Barrister reprimanded for sending ‘grossly offensive’ Instagram messages to ex-partner

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By Rhys Duncan on


Tribunal described relationship as “toxic”

A barrister has been reprimanded after sending “grossly offensive” messages to a former partner on social media.

Rashvinderjeet Panesar admitted to two professional conduct offences in relation to the messages, accepting that they could reasonably be seen by the public to undermine his integrity, and were likely to diminish the trust and confidence which the public places in him and/or the profession.

The messages, sent via Instagram between December 30, 2020, and March 4, 2021, were intended to cause distress or anxiety to Person A, Pansear’s unnamed former partner, according to the disciplinary tribunal.

The tribunal said it had also seen additional “unpleasant”, but “less offensive” comments posted by him on TikTok during the same period, directed at the same person.

The barrister submitted to a conditional police caution at the time, and then promptly self-referred to the Bar Standards Board.

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The tribunal said “it is clear that the relationship between the Respondent and the recipient of the messages had severely deteriorated and that there were difficult proceedings relating to matters consequential upon the breakdown of that relationship.”

It also noted that at the time Pansear “had spent a period with a low mood and heightened anxiety, from which he has since recovered”.

Whilst the messages were “grossly offensive”, the tribunal accepted that Panesar was “reacting, albeit wrongly, to public and private denigration of him by the recipient of the messages”.

“While that explains his behaviour, it does not justify or excuse it,” the tribunal said. “It was not behaviour that the public would expect from a professional, although it was the product of a private dispute rather than anything relating to his professional practice.”

In determining that a reprimand was the appropriate sanction, the disciplinary body considered that there was “no direct evidence” of an effect on the recipient, who herself used social media to “cause upset”. The relationship was described as “clearly toxic”.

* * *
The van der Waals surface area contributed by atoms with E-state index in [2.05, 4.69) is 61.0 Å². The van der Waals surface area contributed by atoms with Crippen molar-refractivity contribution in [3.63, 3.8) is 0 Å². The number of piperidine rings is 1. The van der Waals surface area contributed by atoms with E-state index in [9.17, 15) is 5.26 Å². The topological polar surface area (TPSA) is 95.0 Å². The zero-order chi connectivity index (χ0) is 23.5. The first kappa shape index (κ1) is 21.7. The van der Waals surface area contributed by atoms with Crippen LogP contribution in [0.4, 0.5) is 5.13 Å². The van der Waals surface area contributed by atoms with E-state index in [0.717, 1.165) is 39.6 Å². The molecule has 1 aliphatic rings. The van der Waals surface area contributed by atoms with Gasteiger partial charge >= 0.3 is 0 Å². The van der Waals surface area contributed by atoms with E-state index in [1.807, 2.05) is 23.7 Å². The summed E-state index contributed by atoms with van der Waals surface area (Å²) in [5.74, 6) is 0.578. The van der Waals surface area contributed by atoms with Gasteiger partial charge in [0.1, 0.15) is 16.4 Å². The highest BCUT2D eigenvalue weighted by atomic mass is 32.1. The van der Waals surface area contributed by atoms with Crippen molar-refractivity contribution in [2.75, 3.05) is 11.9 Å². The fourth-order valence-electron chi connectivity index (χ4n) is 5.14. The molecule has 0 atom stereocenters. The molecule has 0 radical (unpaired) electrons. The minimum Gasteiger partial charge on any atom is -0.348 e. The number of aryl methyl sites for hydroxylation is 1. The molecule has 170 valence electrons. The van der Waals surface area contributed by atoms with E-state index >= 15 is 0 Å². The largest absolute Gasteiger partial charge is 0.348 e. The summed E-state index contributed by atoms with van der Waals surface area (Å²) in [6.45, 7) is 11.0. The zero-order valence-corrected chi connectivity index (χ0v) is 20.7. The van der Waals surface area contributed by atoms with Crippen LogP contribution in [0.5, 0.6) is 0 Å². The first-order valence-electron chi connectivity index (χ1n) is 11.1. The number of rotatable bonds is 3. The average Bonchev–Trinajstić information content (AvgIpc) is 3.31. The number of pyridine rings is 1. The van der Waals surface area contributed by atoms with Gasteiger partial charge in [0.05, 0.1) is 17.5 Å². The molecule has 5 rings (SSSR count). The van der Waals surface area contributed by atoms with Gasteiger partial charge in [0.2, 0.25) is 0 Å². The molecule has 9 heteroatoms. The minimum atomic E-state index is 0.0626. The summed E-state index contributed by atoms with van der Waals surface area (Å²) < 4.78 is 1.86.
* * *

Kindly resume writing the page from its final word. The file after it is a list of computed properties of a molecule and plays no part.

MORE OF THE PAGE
Also taken into account were the fact that Pansear made an apology “which appears genuine and sincere”, immediately self-reported to the Bar Standards Board, and that there have been no further incidents since 2021.

The tribunal stated that it did not see any real risk of repetition in this case and found no need to address any other risks to the public.

Pansear was also given a costs order of £2,100.




Given that this was a private matter for which D has already been punished by way of a conditional caution, why does the regulator get to help itself to a couple of grand of his money?


Because he had received a conditional caution. The answer is in your question if you look hard enough.


Because when you willingly become a barrister, you also willingly agree to abide by the profession’s ethical code.

Don’t want to face the BSB? It’s easier to behave.


Personal matter, nothing to do with his job.

Archibald O'Pomposity

Cue the moans that if he had been a solicitor, his ability to make a living would have been destroyed forever by the SRA, whereas barristers get the lightest admonishment for misconduct.

Listen up, folks: if you want the privileges of barristerial life, get admitted to the Bar.

Eric Clacton

Regulatory discipline or morality police? Sometimes it is hard to tell these days.

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